At least 13 of the victims were children, said the Syrian Observatory for Human Rights, a Syrian expat watch group.
As ISIS has taken control of the Syrian city of Palmyra in the last 10 days, it has executed 217 people there and in other towns caught in the military campaign, SOHR said.
Most of the victims, 150, were Syrian soldiers or allied militiamen -- or others who were accused of acting as their informers. Beheading was the preferred method of their execution.
But 67 of those killed were residents, including those children, SOHR said. Their crime? "Dealing with the regime forces, and hiding regime's members in their homes."
ISIS also executed five nurses in Palmyra, SOHR said. And they are holding some 600 detainees, whom they have accused of similar things.
Elsewhere, in the Deir Ezzor province, 45 more people were executed in the last four days. The accusations against the victims were similar, and some were related to the Palmyra campaign.
But some of the execution victims in Deir Ezzor were accused of apostasy.
The city of Palmyra itself could become one of ISIS' next casualties.
ISIS despises antiquity, since it represents culture that predates Islam, and extremist militants have vandalized some of the most ancient artifacts of humanity in Iraq and Syria. The terrorist group has flattened the ancient Assyrian city of Nimrud and smashed statues in Iraq's Mosul Museum.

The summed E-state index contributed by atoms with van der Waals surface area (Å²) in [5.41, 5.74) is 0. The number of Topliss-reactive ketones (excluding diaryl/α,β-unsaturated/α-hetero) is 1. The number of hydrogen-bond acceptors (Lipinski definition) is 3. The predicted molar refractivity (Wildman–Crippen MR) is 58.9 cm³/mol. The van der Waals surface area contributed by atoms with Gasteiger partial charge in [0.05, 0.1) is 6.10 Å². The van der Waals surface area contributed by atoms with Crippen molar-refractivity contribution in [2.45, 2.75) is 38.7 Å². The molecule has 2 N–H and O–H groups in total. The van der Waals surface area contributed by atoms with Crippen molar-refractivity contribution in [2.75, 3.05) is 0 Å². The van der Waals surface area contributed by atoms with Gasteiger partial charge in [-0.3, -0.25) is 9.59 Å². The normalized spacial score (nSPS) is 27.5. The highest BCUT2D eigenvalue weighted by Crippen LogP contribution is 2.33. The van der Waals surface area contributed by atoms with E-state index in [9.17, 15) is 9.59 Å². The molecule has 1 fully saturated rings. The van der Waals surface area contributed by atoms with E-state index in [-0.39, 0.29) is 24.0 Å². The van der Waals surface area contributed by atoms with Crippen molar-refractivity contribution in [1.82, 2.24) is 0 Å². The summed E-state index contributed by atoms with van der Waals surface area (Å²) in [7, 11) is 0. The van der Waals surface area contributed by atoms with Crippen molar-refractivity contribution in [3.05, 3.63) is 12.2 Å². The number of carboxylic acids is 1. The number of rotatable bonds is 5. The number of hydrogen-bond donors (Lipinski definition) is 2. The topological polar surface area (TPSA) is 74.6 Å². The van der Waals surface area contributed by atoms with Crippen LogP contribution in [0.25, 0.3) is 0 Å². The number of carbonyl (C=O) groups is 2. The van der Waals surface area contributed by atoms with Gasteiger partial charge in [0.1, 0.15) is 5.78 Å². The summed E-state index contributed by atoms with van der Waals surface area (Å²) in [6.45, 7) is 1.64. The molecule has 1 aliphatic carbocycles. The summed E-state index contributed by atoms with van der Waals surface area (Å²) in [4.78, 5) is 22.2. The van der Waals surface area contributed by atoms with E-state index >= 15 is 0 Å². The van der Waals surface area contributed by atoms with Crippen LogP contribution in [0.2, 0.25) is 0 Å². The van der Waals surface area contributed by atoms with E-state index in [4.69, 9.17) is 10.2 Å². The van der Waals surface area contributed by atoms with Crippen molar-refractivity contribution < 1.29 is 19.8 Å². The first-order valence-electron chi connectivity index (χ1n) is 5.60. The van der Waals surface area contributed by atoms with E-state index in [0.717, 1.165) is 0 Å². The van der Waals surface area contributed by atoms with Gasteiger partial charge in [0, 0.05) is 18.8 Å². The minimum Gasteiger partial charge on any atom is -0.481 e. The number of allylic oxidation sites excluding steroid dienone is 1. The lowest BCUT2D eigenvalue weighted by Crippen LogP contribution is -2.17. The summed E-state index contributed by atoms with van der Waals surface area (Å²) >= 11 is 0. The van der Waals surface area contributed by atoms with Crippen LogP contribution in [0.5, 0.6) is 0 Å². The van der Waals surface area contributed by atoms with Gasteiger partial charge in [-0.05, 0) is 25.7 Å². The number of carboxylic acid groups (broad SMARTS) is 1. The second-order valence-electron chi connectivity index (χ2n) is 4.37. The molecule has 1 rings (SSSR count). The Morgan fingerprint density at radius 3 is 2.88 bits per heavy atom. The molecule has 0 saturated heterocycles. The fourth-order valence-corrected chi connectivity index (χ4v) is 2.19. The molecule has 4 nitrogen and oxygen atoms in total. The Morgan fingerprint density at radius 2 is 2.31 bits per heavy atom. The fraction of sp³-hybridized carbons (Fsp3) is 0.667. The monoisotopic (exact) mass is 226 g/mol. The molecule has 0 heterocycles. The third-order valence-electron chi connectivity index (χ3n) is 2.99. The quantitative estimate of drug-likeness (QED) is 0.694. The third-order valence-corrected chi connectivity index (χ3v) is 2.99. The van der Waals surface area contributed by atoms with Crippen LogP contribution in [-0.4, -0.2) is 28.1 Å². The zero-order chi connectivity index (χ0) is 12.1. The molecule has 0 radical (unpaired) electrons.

Palmyra is a UNESCO World Heritage Site and was an ancient cultural crossroad city founded over 2,000 years ago. Its art and architecture unites Greek, Roman and Persian influences, UNESCO says.
Extensive destruction of Palmyra wouldn't just be a tragedy for Syria. It would be a loss for the world, said novelist and historian Tom Holland.
"Mesopotamia, Iraq, Syria, this is the wellspring of global civilization," he said. "It really couldn't be higher stakes in terms of conservation."
When ISIS took the town and neighboring villages, some 11,000 people fled. That would account for virtually all of the city's population.